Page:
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61

We don't feel any acceleration because the Earth and all of us humans on it is in free fall around the Sun. We don't feel the centripetal acceleration any more than the astronauts on the ISS feel the acceleration of the ISS towards the Earth. This happens because of the way general relativity describes motion in gravitational field. The motion of a freely ...


49

John Rennie's answer is right from the viewpoint of General Relativity -- but since the question is tagged with Newtonian mechanics, it deserves a Newtonian answer too. In the Newtonian framework, I think the best answer to "why don't we experience this force" is that we can't feel forces that apply to our body at all. What we actually experience with our ...


45

Incorrect Path I'm curious as to what does the moon's orbit around the sun looks like? One might think the orbit (in the sun's rest frame) follows the path of an epitrochoid. A (very) over exaggerated view of this motion (for unrealistic parameters, thus, not an accurate representation) can be seen in the following animation: Note that if you change ...


44

The Moon's orbit must be concave toward the Sun. The Moon's orbit with respect to the Sun is always convex. This is easily proven by comparing the minimum possible gravitational acceleration of the Moon toward the Sun (5.7 mm/s2) and the maximum possible gravitational acceleration of the Moon toward the Earth (3.1 mm/s2). The acceleration vector, and ...


16

Before answering let me mention that there is a terrific free applet showing the orbits, including the velocity vectors of the system Sun/Earth/Moon: https://phet.colorado.edu/en/simulation/gravity-and-orbits It is in java so pretty easy to download and use. The moon's orbit must be concave toward the sun. The Moon' orbit around the Sun is a ...


12

According to the Equivalence Principle a free falling system cannot locally detect a gravitational field. However Earth is a large enough system such that non-local effects turn out to be appreciable. Solar tides are - although small - detectable. So in principle one can experience the Sun's gravitational field even though we are in free fall. What I claim ...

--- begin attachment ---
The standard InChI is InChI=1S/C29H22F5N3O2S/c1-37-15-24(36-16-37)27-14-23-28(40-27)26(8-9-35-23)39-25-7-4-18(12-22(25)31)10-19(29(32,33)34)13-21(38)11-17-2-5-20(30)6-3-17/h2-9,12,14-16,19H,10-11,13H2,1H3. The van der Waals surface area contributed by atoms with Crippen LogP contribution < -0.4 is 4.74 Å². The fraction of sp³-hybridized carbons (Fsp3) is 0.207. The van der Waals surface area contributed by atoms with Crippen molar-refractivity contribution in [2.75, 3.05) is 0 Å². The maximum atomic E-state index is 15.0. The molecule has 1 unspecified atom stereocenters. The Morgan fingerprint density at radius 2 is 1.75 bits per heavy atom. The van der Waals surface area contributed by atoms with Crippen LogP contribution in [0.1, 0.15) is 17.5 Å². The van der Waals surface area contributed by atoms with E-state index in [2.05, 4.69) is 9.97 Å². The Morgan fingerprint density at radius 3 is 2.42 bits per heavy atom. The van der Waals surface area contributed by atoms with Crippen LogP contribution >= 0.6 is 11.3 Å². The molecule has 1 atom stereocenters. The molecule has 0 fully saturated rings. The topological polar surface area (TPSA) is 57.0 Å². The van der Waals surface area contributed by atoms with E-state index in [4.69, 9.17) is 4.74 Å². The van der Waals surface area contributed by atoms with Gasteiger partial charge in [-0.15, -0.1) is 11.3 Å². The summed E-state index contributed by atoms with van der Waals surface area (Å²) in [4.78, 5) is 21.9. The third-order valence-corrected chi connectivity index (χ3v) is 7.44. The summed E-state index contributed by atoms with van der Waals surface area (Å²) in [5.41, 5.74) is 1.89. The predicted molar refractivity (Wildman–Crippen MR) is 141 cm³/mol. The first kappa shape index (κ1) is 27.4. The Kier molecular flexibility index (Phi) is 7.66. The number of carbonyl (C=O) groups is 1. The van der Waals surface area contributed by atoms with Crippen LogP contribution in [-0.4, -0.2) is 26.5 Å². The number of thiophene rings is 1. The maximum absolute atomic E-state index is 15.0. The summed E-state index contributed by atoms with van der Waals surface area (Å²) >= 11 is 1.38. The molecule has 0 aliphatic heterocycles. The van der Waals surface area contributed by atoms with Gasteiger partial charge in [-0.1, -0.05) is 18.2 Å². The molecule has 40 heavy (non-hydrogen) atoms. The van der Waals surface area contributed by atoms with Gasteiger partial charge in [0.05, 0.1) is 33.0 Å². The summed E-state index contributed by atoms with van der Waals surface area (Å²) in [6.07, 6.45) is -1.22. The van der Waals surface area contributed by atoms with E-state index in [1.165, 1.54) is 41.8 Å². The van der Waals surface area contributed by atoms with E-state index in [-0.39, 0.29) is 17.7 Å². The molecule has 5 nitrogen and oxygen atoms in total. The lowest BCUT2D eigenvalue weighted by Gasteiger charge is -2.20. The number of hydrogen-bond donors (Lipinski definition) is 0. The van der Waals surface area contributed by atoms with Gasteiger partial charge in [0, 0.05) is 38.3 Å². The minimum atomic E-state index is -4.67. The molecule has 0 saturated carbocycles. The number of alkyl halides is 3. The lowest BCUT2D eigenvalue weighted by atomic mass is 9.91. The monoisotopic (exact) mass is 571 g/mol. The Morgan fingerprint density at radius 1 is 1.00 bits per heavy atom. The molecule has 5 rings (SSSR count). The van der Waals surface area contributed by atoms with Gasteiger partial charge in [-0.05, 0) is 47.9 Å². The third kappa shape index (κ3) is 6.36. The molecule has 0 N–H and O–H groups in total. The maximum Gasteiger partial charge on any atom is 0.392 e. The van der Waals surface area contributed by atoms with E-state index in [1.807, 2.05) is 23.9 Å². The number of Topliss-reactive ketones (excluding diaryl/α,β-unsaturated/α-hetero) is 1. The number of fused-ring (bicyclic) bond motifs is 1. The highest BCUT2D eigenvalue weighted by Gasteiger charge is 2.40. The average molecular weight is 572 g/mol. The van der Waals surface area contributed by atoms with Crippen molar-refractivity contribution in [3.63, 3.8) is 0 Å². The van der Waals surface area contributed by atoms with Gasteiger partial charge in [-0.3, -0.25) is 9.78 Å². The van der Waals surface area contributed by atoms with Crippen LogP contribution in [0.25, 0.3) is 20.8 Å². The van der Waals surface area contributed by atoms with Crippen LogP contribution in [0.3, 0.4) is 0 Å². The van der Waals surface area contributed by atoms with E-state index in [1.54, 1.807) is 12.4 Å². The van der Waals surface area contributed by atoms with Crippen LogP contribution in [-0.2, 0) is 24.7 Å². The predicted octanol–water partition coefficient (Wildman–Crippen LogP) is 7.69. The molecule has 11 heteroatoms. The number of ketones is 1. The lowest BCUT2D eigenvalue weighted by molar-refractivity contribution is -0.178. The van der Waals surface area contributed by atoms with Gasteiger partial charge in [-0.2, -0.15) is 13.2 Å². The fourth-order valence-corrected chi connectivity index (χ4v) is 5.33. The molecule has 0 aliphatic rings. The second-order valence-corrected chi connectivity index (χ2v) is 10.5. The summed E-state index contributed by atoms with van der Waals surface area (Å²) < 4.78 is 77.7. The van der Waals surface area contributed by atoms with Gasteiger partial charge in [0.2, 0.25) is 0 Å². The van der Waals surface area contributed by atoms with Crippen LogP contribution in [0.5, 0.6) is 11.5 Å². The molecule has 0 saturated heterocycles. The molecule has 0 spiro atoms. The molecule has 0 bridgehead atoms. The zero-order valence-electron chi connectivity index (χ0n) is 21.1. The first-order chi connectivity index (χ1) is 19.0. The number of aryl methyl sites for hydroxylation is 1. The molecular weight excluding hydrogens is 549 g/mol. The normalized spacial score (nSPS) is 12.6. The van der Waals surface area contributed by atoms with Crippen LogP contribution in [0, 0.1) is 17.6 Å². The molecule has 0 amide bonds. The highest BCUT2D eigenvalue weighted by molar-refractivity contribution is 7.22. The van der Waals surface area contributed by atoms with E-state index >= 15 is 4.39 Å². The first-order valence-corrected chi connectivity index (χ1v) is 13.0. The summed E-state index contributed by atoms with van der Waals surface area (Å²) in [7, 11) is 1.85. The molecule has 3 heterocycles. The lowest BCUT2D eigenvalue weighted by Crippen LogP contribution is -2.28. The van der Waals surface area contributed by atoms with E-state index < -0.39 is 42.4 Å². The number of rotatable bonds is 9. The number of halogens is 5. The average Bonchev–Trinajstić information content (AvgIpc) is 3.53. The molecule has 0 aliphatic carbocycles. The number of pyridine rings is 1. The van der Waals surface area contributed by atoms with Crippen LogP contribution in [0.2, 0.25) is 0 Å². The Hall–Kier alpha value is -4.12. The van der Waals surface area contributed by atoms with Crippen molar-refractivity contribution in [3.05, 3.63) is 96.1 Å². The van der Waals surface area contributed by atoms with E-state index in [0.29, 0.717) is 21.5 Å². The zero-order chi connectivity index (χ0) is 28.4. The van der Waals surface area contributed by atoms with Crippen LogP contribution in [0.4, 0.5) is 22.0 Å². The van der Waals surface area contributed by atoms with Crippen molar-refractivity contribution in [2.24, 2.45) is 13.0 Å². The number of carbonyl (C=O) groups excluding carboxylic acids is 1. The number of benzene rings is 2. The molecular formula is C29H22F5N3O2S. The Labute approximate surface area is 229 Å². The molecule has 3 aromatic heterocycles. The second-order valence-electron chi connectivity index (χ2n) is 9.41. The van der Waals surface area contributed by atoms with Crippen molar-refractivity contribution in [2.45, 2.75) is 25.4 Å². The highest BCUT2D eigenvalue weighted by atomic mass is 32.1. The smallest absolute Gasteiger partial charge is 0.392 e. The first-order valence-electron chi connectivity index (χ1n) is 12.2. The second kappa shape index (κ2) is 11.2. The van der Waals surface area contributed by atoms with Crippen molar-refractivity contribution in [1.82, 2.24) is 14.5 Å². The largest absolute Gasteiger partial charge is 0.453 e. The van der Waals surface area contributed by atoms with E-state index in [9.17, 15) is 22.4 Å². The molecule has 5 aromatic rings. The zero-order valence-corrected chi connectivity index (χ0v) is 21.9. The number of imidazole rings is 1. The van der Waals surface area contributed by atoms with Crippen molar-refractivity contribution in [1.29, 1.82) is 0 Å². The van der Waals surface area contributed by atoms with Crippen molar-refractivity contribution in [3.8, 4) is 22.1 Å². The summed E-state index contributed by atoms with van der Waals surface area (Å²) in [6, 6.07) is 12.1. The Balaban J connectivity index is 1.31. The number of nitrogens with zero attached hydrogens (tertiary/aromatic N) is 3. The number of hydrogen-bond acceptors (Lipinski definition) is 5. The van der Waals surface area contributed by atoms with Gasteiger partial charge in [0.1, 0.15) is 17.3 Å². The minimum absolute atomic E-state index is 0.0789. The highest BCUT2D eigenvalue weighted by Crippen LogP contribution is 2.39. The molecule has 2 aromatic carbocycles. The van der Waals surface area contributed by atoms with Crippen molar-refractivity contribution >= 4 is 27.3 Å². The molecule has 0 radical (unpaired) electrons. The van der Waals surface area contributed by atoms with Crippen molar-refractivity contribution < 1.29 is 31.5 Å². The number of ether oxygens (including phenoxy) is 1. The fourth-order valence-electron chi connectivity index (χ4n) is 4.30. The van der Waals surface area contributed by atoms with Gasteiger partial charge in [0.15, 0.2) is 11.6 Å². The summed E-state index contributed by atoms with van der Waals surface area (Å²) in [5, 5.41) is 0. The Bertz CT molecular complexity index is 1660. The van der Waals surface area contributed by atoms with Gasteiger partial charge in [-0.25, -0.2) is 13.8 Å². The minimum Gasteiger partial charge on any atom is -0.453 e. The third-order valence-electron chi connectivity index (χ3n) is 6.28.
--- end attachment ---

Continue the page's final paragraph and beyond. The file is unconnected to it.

10

The orbital speed of the earth around the sun is about 30 km/s, whereas the orbital speed of the moon around the earth is about 1 km/s. From this it follows that at no point of its path around the sun the moon will ever show a backwards motion. The path is similar to the trajectory of a point (moon) on the perimeter of a (somewhat sliding) wheel rolling ...


7

Most asteroids are in an elliptical orbit around the Sun in the inner Solar System, i.e. a region comprising Mercury, Venus, Earth, Mars and the Asteroid Belt. What can happen is that an asteroid's elliptical orbit intersects a planet's orbit and this might gives rise to a collision. Most of times, when an asteroid gets too close to a planet, it has too ...


6

There is indeed a nett force on the body owing to the electrostatic attraction / repulsion. Therefore, there is nonzero four acceleration, and the body will have a different orbit from the ones defined by the spacetime geodesics for the metric describing the massive body's neighborhood. From the standpoint of an observer stationary with respect to the ...


4

John Rennie has answered the question in terms on general relativity, but it can also be answered with Newtonian physics. Your question is very similar to this one: Why does the moon stay with the Earth? and I can refer you to my answer there. In short, the Sun isn't only pulling on the Earth itself, it's pulling on everything on it as well, including us, ...


4

Even if the orbit were a perfect circle, there's some acceleration towards the sun. If there weren't acceleration then the earth would move in a straight line (instead of a circle); but it doesn't move in a straight line therefore there's acceleration. In a sense, the earth doesn't feel the acceleration because it doesn't try to resist it: if you stand on ...


3

All you need to do is calculate the perigee distance $r_p$ that is the distance of closest approach. Then if $r_p < R_A$ your satellite will crash and burn. Once again we start from the vis-viva equation: $$ v^2 = GM\left(\frac{2}{r} - \frac{1}{a} \right) \tag{1} $$ The parameter $a$ is the semi-major axis of the ellipse, and it is related to the ...


3

No. It's due to inaccuracy in the calendar. In a nutshell, Earth's orbit actually takes 365 and 1/4 days. So every four years, we add an extra day so the calendar doesn't get all out of whack. Of course, it gets more interesting than that. When I said it took 1/4 of a day longer than the calendar allows for, it actually takes a few minutes longer (11, to ...


2

Let me call radial stability the stability of $r$ around $r_0$, where $r_0$ is the radius of the circular orbit. The difference between this one and the Lyapunov stability is that the latter looks not only to $r$ but also to the polar angle $\theta$ (for a central force) and their conjugated momenta. So in this sense I would say Lyapunov is stronger. ...


2

This cannot work in a 2-body scenario. In a 3-body scenario, yes, and this can even be shown from real world examples. Lagrangian orbits are reasonably well understood, where a 3rd body orbits a location defined by the masses and orbits of the first 2 bodies. the L4 and L5 locations follow or lead the 2nd body, but have stable orbits around them that do ...